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5 batsmen who struggled in formats they were expected to excel in

A look at why these players haven't succeeded in formats that could have been tailor-made for them.

When one-day cricket originated, people weren't aware of how the gameplay needs to change from Test cricket. With just 60 overs per side, teams still scored below 300 consistently, sticking to the tried and tested approach of batting time.

Then came along the likes of Sanath Jayasuriya, Shahid Afridi and Adam Gilchrist, and one-day cricket became a whole new ball game. The trend changed even more when T20 cricket became hot news. 

A plethora of hard hitters, previously confined to their domestic teams and sometimes not even in them, were suddenly in high demand. A score of 160-180 was considered match winning in the early days of T20 cricket. 

That, however, changed when Brendon McCullum, that flamboyant Kiwi opener slammed a 158 in the inaugural T20 match of the Indian Premier League in 2008. The whole perspective of T20 cricket changed on that day, as 200+ scores became more commonplace.

Most of these transformations came due to players who had a thing for particular formats of the game. We usually tend to associate Rahul Dravid with Test cricket, Shahid Afridi with ODI cricket and Chris Gayle with T20 cricket. This is because we know that their style of playing is suited to the particular format.

But aren't there many players who we feel would have been a huge success in a particular format, but who could never come to terms with that format?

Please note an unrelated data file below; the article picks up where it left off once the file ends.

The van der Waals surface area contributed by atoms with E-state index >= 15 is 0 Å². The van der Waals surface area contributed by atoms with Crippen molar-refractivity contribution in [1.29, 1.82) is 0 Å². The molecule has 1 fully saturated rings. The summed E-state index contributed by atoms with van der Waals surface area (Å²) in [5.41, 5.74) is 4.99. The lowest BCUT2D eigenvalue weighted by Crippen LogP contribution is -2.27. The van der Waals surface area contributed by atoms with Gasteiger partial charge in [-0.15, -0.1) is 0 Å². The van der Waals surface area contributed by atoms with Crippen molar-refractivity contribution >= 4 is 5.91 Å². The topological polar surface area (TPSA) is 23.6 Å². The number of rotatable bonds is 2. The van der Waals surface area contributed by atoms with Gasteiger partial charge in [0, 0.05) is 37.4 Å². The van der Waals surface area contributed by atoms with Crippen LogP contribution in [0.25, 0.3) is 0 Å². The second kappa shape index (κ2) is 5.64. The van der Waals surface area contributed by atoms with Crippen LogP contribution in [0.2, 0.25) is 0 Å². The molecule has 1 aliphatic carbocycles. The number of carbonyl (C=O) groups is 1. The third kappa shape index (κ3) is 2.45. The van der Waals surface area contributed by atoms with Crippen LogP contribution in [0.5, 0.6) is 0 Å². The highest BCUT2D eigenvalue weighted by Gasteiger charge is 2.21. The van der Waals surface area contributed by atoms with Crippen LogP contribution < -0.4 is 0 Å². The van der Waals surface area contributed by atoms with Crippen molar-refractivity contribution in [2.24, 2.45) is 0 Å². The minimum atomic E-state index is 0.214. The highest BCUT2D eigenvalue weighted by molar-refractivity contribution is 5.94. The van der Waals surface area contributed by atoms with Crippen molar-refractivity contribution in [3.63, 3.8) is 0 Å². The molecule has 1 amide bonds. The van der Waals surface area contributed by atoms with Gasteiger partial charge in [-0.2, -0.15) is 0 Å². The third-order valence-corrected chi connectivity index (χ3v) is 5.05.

Here we take a look at five prominent would-be stars of each format who did not play up to their own level of expectations in a format that supposedly made for them.


#5 Graham Thorpe (England) – ODIs

15 Nov 2000:  Graham Thorpe of England strikes the ball on his way to 118 during the first Test Match against Pakistan at the Gaddafi Stadium in Lahore, Pakistan. \ Mandatory Credit: Laurence Griffiths /Allsport
Thorpe could never flourish in ODIs as he did in Tests

The sturdy England middle order batsman was a player who would thrive on rotating the strike and keeping the scoreboard ticking. He scored a brilliant hundred in just his second innings in Test cricket and went on to become a stalwart in Tests for England.

With his stroke-play and ability to rotate the strike constantly, Thorpe was expected to be a huge success in ODIs. However, the middle order batsman had a below par ODI career, where he made 2380 runs in 82 ODIs at an average of 37.18 with zero hundreds. His inability to carry forward after going past a half-century, which he made 21 times, frustrated England fans. 

But was his failure in ODIs really a surprise? Probably not.

Thorpe had made more than 10,000 runs in List A cricket with 80 half-centuries. But the England batsman had just 9 List A hundreds despite playing in more than 350 games. His tendency to get out after his half-century merely continued in ODIs.

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